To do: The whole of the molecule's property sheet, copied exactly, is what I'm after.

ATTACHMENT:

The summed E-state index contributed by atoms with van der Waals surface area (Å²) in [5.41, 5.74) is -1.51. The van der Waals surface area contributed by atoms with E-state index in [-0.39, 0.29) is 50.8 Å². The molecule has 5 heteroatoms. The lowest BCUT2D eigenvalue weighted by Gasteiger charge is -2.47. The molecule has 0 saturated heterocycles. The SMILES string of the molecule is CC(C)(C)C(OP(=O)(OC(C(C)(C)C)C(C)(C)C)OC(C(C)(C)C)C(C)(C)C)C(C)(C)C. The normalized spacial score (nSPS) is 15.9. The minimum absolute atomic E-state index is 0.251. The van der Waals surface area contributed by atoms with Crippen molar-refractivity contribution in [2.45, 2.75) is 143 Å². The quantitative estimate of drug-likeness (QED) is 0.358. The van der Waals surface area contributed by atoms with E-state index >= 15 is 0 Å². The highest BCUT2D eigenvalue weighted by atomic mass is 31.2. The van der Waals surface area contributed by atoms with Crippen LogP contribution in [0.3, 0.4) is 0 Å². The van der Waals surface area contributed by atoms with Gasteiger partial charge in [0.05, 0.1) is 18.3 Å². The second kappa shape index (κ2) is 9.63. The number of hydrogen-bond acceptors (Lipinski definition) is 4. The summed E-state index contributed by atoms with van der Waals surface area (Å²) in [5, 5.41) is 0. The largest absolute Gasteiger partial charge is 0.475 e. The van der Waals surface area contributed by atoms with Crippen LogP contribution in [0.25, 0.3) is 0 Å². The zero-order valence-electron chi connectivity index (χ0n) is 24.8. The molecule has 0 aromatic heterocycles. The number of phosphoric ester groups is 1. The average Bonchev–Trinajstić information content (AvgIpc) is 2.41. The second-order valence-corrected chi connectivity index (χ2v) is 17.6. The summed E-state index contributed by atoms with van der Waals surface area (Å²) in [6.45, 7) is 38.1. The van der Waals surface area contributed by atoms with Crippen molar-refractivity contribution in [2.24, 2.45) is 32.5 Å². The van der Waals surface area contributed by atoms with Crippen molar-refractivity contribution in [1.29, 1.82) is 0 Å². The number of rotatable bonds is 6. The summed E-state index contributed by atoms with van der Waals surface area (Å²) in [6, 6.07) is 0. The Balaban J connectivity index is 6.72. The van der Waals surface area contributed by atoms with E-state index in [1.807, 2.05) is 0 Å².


The summed E-state index contributed by atoms with van der Waals surface area (Å²) in [5.41, 5.74) is -1.51. The van der Waals surface area contributed by atoms with E-state index in [-0.39, 0.29) is 50.8 Å². The molecule has 5 heteroatoms. The lowest BCUT2D eigenvalue weighted by Gasteiger charge is -2.47. The molecule has 0 saturated heterocycles. The SMILES string of the molecule is CC(C)(C)C(OP(=O)(OC(C(C)(C)C)C(C)(C)C)OC(C(C)(C)C)C(C)(C)C)C(C)(C)C. The normalized spacial score (nSPS) is 15.9. The minimum absolute atomic E-state index is 0.251. The van der Waals surface area contributed by atoms with Crippen molar-refractivity contribution in [2.45, 2.75) is 143 Å². The quantitative estimate of drug-likeness (QED) is 0.358. The van der Waals surface area contributed by atoms with E-state index >= 15 is 0 Å². The highest BCUT2D eigenvalue weighted by atomic mass is 31.2. The van der Waals surface area contributed by atoms with Crippen LogP contribution in [0.3, 0.4) is 0 Å². The van der Waals surface area contributed by atoms with Gasteiger partial charge in [0.05, 0.1) is 18.3 Å². The second kappa shape index (κ2) is 9.63. The number of hydrogen-bond acceptors (Lipinski definition) is 4. The summed E-state index contributed by atoms with van der Waals surface area (Å²) in [5, 5.41) is 0. The largest absolute Gasteiger partial charge is 0.475 e. The van der Waals surface area contributed by atoms with Crippen LogP contribution in [0.25, 0.3) is 0 Å². The zero-order valence-electron chi connectivity index (χ0n) is 24.8. The molecule has 0 aromatic heterocycles. The number of phosphoric ester groups is 1. The average Bonchev–Trinajstić information content (AvgIpc) is 2.41. The second-order valence-corrected chi connectivity index (χ2v) is 17.6. The summed E-state index contributed by atoms with van der Waals surface area (Å²) in [6.45, 7) is 38.1. The van der Waals surface area contributed by atoms with Crippen molar-refractivity contribution in [2.24, 2.45) is 32.5 Å². The van der Waals surface area contributed by atoms with Crippen molar-refractivity contribution in [1.29, 1.82) is 0 Å². The number of rotatable bonds is 6. The summed E-state index contributed by atoms with van der Waals surface area (Å²) in [6, 6.07) is 0. The Balaban J connectivity index is 6.72. The van der Waals surface area contributed by atoms with E-state index in [1.807, 2.05) is 0 Å².